Newt. From photograph loaned by the American Museum of Natural History.
Still other amphibians are the mud puppies, sirens or mud eels, and the axolotl. All of the above animals differ from the reptiles in having a smooth skin with no scales, and in passing the early stage of their existence in the water.
CLASSIFICATION OF AMPHIBIA MENTIONED
ORDER I. Urodela. Amphibia having usually poorly developed appendages. Tail persistent through life. Examples, mud puppy, newt, salamander. ORDER II. Anura. Tailless amphibia, which undergo a metamorphosis breathe by gills in larval, by lungs in adult, state. Examples, toad and frog.
FOR THE PUPIL
Davison, Practical Zoology, pages 199-211. American Book Company.
Hunter and Valentine, Laboratory Manual of Biology, pages 170-177. Henry Holt and Company.
Jordan, Kellogg, and Heath. Animal Studies. D. Appleton and Company.
FOR THE TEACHER
Holmes, The Biology of the Frog. The Macmillan Company.
Parker and Haswell, Text-book of Zoology. The Macmillan Company.
The Spotted or Mud Turtle (Chelopus guttatus). For a classroom exercise use living turtles. The body is flattened, and is covered on the dorsal and ventral sides by a bony framework. This covering is composed of plates cemented to the true bone underneath, the whole forming one horny cover. What is the general arrangement of these plates? The dorsal covering is known as the carapace, the ventral one the plastron, the connection between them the bridge. Allow the animal to remain quiet for a moment, then touch the head suddenly. What is one function of the shell? In the box turtle this adaptation is made more evident by a hinge in the plastron which fits over the head and legs after they are withdrawn into the shell.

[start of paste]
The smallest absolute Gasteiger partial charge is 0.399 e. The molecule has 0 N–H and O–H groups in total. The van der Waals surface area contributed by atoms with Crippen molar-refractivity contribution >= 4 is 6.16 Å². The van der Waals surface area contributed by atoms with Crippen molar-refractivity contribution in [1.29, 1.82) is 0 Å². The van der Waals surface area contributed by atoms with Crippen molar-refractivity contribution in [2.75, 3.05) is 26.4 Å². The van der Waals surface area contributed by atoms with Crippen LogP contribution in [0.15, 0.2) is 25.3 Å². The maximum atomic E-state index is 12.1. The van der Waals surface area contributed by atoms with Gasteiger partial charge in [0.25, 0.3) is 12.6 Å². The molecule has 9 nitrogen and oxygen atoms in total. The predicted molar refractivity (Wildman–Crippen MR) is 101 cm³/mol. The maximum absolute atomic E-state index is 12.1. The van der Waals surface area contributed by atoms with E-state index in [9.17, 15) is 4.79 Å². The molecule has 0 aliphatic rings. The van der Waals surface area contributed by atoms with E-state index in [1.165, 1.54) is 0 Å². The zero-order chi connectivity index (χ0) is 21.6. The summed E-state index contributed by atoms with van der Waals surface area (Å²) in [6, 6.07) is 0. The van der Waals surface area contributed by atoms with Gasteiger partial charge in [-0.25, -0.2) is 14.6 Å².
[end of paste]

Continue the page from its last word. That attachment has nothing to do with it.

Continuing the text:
Adaptations. Place a lively turtle on its back. How does it attempt to regain equilibrium? Notice the long neck. The long neck and powerful horny jaws are of great use to the animal in food getting. Allow the turtle to crawl on the table. Then place it in a dish of water. How are the legs adapted to movement in the water? How is the foot adapted for other purposes?
Turtles are very strong for their size. The stout legs carry the animal slowly on land, and in the water, being slightly webbed, they are of service in swimming. The strong claws are used for digging especially at egg-laying season, for some forms of turtles dig large holes in sandy beaches in which the eggs are deposited.
Watch a turtle feeding. Notice that the claws are used. How? The absence of teeth makes it necessary for the turtle to tear the food with the aid of the strong claws.
Western painted turtle.
The sense of hearing in the turtles is not keen. The tympanic membrane can be seen just behind the eyes on the sides of the head. Can you determine by experiment anything regarding keenness of vision in the turtle? Is the turtle protectively colored? Describe any evidences you may see. Notice that the yellow, ventral side would harmonize the general coloring, looking through the water toward the surface of the pond. The yellow dots on the black background look in the water much like small stones or sand grains.
Draw the turtle, natural size, from the dorsal side and label all the parts you know.
The Turtles. The turtles form a large and interesting group of animals. They are mostly aquatic in habit. Some exceptions are found, however, as in the case of the box tortoise (Cistudo Carolina) and the giant tortoise of the Galapagos Islands. This latter animal attains a weight of three hundred pounds or more and may be over four feet in length and almost three feet in